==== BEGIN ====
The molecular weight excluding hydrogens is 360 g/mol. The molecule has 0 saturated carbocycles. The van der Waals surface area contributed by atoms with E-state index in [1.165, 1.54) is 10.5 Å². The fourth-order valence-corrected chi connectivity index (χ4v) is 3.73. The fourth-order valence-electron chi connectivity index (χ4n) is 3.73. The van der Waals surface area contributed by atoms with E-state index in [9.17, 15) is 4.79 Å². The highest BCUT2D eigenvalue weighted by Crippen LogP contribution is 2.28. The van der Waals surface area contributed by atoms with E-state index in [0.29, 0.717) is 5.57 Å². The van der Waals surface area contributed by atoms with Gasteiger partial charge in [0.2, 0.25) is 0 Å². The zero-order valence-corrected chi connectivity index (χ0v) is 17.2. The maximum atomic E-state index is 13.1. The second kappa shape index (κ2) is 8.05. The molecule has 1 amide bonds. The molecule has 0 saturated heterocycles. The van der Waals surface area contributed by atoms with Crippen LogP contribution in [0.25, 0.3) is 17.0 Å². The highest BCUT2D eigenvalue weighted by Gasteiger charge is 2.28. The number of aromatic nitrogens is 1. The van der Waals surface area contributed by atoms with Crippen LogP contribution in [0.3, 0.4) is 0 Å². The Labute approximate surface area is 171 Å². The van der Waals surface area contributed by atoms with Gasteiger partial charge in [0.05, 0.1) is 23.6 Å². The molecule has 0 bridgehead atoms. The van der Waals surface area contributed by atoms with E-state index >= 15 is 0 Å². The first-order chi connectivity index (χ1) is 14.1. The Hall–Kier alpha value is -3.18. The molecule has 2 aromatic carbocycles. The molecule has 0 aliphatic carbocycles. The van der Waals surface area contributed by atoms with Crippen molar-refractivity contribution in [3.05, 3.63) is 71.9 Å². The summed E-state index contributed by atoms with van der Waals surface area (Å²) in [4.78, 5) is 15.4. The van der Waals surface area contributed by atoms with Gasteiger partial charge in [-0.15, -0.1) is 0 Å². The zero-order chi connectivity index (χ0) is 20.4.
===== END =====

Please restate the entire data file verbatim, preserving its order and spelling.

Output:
The molecular weight excluding hydrogens is 360 g/mol. The molecule has 0 saturated carbocycles. The van der Waals surface area contributed by atoms with E-state index in [1.165, 1.54) is 10.5 Å². The fourth-order valence-corrected chi connectivity index (χ4v) is 3.73. The fourth-order valence-electron chi connectivity index (χ4n) is 3.73. The van der Waals surface area contributed by atoms with E-state index in [9.17, 15) is 4.79 Å². The highest BCUT2D eigenvalue weighted by Crippen LogP contribution is 2.28. The van der Waals surface area contributed by atoms with E-state index in [0.29, 0.717) is 5.57 Å². The van der Waals surface area contributed by atoms with Gasteiger partial charge in [0.2, 0.25) is 0 Å². The zero-order valence-corrected chi connectivity index (χ0v) is 17.2. The maximum atomic E-state index is 13.1. The second kappa shape index (κ2) is 8.05. The molecule has 1 amide bonds. The molecule has 0 saturated heterocycles. The van der Waals surface area contributed by atoms with Crippen LogP contribution in [0.25, 0.3) is 17.0 Å². The highest BCUT2D eigenvalue weighted by Gasteiger charge is 2.28. The number of aromatic nitrogens is 1. The van der Waals surface area contributed by atoms with Crippen LogP contribution in [0.3, 0.4) is 0 Å². The Labute approximate surface area is 171 Å². The van der Waals surface area contributed by atoms with Gasteiger partial charge in [0.05, 0.1) is 23.6 Å². The molecule has 0 bridgehead atoms. The van der Waals surface area contributed by atoms with E-state index >= 15 is 0 Å². The first-order chi connectivity index (χ1) is 14.1. The Hall–Kier alpha value is -3.18. The molecule has 2 aromatic carbocycles. The molecule has 0 aliphatic carbocycles. The van der Waals surface area contributed by atoms with Crippen molar-refractivity contribution in [3.05, 3.63) is 71.9 Å². The summed E-state index contributed by atoms with van der Waals surface area (Å²) in [4.78, 5) is 15.4. The van der Waals surface area contributed by atoms with Gasteiger partial charge in [-0.15, -0.1) is 0 Å². The zero-order chi connectivity index (χ0) is 20.4.